FDA gives companies new guidance on reporting Adverse Events |

FDA gives companies new guidance on reporting Adverse Events


The FDA recently issued a 54-page draft guidance to help device manufacturers figure out if an event is adverse and reportable. The draft addresses specific questions about reporting and record-keeping requirements for device-related adverse events.

You’ve got until October 7, 2013 to respond.

Adverse Event

According to the FDA, reportable events for manufacturers “are events that manufacturers become aware of that reasonably suggest that one of their marketed devices may have caused or contributed to a death or serious injury, or has malfunctioned and the malfunction of the device or a similar device that they market would be likely to cause or contribute to a death or serious injury if the malfunction were to recur.”


The FDA hasn’t updated its device reporting guidance in 16 years. The draft significantly expands on an earlier 1997 guidance for manufacturers and attempts to respond to concerns of industry. For example, it includes recommendations concerning:

  • Evaluating differences of medical opinion
  • Conducting follow-up investigations
  • Determining the expected life of the device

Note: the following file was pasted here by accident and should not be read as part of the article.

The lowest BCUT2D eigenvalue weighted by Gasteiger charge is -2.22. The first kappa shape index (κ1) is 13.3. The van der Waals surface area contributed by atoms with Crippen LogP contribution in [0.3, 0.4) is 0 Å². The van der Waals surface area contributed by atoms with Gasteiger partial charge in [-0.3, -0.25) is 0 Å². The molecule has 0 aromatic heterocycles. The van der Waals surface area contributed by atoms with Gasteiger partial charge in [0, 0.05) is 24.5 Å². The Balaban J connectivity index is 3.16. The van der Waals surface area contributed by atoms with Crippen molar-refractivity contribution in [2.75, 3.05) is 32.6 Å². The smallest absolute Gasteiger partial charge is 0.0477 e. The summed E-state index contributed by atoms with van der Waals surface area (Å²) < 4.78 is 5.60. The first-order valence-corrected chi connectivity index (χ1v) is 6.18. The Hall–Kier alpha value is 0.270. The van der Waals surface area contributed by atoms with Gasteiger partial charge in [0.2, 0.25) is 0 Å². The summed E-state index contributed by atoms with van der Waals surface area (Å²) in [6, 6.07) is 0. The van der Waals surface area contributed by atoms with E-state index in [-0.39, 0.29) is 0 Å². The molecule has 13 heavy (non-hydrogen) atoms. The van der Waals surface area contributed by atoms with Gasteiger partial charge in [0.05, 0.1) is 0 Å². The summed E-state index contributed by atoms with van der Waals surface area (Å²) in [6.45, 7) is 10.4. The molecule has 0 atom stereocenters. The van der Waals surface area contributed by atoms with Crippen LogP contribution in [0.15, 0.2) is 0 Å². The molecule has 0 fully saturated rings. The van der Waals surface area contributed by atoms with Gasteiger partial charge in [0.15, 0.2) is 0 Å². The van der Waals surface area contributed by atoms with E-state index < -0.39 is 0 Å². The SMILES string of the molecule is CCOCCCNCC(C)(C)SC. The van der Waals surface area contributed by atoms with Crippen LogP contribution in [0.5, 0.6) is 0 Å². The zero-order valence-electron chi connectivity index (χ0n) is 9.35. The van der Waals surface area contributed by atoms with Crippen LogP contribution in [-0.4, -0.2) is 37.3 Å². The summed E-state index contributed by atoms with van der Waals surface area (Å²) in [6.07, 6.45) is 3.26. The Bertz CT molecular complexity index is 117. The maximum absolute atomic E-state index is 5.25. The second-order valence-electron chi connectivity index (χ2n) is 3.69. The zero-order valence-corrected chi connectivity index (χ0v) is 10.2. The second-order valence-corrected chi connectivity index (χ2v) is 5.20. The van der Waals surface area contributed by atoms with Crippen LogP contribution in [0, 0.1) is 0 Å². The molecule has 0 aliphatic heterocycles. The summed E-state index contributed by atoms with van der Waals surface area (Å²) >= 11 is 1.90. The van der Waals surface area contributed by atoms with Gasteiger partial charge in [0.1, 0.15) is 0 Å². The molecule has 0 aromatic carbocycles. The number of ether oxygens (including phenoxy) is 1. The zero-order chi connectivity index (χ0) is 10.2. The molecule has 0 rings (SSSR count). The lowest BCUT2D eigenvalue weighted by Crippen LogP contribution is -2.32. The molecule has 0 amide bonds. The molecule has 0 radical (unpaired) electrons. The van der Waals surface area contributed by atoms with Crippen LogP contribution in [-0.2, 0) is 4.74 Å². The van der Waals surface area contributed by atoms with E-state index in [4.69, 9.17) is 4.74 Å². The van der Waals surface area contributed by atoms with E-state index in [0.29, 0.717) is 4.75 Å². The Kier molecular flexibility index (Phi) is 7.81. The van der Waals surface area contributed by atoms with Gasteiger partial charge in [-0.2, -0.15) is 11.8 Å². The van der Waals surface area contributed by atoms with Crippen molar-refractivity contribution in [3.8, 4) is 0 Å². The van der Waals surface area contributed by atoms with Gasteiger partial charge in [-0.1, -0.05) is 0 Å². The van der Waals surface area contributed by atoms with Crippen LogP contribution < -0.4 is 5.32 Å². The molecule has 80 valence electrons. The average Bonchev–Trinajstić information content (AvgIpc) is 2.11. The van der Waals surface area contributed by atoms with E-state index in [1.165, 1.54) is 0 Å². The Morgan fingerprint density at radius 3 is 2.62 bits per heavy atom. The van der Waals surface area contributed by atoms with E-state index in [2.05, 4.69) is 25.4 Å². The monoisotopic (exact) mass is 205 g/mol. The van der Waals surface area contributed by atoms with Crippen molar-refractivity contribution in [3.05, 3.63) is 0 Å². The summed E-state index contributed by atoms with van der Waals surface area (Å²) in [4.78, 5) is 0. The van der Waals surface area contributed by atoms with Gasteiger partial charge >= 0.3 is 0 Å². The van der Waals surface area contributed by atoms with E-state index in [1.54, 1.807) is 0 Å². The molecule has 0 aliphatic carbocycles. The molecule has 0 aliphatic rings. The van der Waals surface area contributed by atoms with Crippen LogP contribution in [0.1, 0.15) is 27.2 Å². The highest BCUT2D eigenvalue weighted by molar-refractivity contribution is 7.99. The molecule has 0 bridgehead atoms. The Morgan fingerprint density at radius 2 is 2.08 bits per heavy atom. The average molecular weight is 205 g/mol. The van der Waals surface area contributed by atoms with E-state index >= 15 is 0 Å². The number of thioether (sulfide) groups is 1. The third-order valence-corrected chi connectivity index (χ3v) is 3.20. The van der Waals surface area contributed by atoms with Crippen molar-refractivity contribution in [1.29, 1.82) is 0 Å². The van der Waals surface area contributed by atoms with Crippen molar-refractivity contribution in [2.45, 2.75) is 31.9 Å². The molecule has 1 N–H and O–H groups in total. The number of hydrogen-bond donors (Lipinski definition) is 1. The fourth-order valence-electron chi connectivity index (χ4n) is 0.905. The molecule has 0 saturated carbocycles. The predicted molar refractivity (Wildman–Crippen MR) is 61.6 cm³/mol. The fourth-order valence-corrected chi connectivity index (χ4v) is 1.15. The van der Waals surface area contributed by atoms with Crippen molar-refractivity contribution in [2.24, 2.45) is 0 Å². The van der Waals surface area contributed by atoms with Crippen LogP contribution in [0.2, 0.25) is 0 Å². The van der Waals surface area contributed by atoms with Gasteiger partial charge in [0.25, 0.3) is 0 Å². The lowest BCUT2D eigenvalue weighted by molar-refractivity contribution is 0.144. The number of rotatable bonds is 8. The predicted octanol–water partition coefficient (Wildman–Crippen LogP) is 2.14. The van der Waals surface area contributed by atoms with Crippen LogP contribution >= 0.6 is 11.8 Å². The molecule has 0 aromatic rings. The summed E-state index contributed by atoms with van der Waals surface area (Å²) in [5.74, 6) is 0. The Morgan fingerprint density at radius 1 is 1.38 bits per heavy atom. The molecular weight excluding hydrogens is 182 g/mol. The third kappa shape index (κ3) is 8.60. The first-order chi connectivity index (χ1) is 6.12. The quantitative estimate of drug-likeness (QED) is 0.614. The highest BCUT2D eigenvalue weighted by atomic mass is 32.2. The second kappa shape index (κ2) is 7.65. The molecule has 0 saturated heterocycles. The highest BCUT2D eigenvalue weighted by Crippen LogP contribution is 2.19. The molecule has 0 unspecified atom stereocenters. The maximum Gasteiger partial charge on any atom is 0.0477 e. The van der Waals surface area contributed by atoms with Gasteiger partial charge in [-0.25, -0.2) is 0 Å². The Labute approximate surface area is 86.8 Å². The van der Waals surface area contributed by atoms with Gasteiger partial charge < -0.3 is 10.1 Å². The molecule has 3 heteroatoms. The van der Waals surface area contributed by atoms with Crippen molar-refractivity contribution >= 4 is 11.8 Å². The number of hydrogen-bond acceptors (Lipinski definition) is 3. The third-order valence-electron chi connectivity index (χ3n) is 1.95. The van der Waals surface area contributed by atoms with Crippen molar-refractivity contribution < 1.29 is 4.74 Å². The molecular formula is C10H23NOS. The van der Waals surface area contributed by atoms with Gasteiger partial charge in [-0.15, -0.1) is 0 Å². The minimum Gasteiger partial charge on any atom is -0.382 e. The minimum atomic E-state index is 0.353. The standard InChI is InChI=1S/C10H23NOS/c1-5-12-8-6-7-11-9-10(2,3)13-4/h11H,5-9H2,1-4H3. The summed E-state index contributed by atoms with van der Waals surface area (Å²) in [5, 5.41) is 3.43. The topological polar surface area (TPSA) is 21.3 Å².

• Reporting events for devices marketed only in foreign countries
  • Reporting events for devices that are no longer being manufactured
  • Allocating responsibility for reporting after a 510(k) has been transferred to another firm
  • Dealing with patient confidentiality rules in healthcare settings

The draft contains some suggestions on the topic of reportability, including events involving:

  • A delay in surgery
  • The failure of a diagnostic device
  • Incorrect treatment with a radiation therapy device

The draft makes additional recommendations concerning the information that should be submitted in the different blocks on the MedWatch Form 3500A. Finally, the draft makes clear that certain changes to medical device reporting proposed by Congress in the Food and Drug Administration Amendments Act 2007 have not been implemented by the FDA. The result is that malfunction reporting requirements for Class I and those Class II devices that are not permanently implantable, life supporting or life sustaining, continue to be subject to the medical device reporting requirements of 21 CFR Part 803.

Link to Draft Guidance

The draft guidance is available:  “Medical Device Reporting for Manufacturers“.

For questions regarding this document, contact the MDR (medical device reporting) Policy Branch, 301-796-6670, MDRPolicy@fda.hhs.gov.

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